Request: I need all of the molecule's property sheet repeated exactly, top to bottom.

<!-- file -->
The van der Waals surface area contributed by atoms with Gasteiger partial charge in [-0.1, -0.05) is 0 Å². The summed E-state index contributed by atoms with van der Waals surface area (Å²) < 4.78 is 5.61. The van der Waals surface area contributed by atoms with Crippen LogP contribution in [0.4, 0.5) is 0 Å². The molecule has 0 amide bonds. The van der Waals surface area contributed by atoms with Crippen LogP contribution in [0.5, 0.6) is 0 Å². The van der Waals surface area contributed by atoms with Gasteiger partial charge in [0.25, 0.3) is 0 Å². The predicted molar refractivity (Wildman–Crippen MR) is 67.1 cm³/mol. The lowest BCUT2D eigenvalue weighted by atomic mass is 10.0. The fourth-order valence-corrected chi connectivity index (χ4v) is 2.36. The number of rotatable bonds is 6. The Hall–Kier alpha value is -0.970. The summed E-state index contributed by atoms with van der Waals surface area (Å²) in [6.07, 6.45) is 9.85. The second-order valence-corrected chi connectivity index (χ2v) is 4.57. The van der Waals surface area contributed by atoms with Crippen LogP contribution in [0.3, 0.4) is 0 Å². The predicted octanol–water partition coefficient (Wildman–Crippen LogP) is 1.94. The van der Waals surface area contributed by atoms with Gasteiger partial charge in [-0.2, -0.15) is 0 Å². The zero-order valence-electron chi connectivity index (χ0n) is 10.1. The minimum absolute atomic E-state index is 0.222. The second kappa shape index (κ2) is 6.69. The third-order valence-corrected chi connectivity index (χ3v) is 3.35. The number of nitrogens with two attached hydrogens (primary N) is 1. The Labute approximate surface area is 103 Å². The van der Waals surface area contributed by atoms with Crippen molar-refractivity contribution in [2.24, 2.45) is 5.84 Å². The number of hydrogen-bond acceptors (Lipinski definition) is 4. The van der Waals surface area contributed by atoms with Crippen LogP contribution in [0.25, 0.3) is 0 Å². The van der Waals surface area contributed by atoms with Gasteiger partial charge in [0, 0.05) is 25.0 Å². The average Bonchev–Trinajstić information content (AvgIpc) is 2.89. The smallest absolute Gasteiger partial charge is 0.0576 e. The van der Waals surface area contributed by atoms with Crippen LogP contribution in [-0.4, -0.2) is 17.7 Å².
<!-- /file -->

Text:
The van der Waals surface area contributed by atoms with Gasteiger partial charge in [-0.1, -0.05) is 0 Å². The summed E-state index contributed by atoms with van der Waals surface area (Å²) < 4.78 is 5.61. The van der Waals surface area contributed by atoms with Crippen LogP contribution in [0.4, 0.5) is 0 Å². The molecule has 0 amide bonds. The van der Waals surface area contributed by atoms with Crippen LogP contribution in [0.5, 0.6) is 0 Å². The van der Waals surface area contributed by atoms with Gasteiger partial charge in [0.25, 0.3) is 0 Å². The predicted molar refractivity (Wildman–Crippen MR) is 67.1 cm³/mol. The lowest BCUT2D eigenvalue weighted by atomic mass is 10.0. The fourth-order valence-corrected chi connectivity index (χ4v) is 2.36. The number of rotatable bonds is 6. The Hall–Kier alpha value is -0.970. The summed E-state index contributed by atoms with van der Waals surface area (Å²) in [6.07, 6.45) is 9.85. The second-order valence-corrected chi connectivity index (χ2v) is 4.57. The van der Waals surface area contributed by atoms with Crippen LogP contribution in [0.3, 0.4) is 0 Å². The predicted octanol–water partition coefficient (Wildman–Crippen LogP) is 1.94. The van der Waals surface area contributed by atoms with Gasteiger partial charge in [-0.2, -0.15) is 0 Å². The zero-order valence-electron chi connectivity index (χ0n) is 10.1. The minimum absolute atomic E-state index is 0.222. The second kappa shape index (κ2) is 6.69. The third-order valence-corrected chi connectivity index (χ3v) is 3.35. The number of nitrogens with two attached hydrogens (primary N) is 1. The Labute approximate surface area is 103 Å². The van der Waals surface area contributed by atoms with Crippen molar-refractivity contribution in [2.24, 2.45) is 5.84 Å². The number of hydrogen-bond acceptors (Lipinski definition) is 4. The van der Waals surface area contributed by atoms with Crippen LogP contribution in [0.25, 0.3) is 0 Å². The van der Waals surface area contributed by atoms with Gasteiger partial charge in [0, 0.05) is 25.0 Å². The average Bonchev–Trinajstić information content (AvgIpc) is 2.89. The smallest absolute Gasteiger partial charge is 0.0576 e. The van der Waals surface area contributed by atoms with Crippen LogP contribution in [-0.4, -0.2) is 17.7 Å².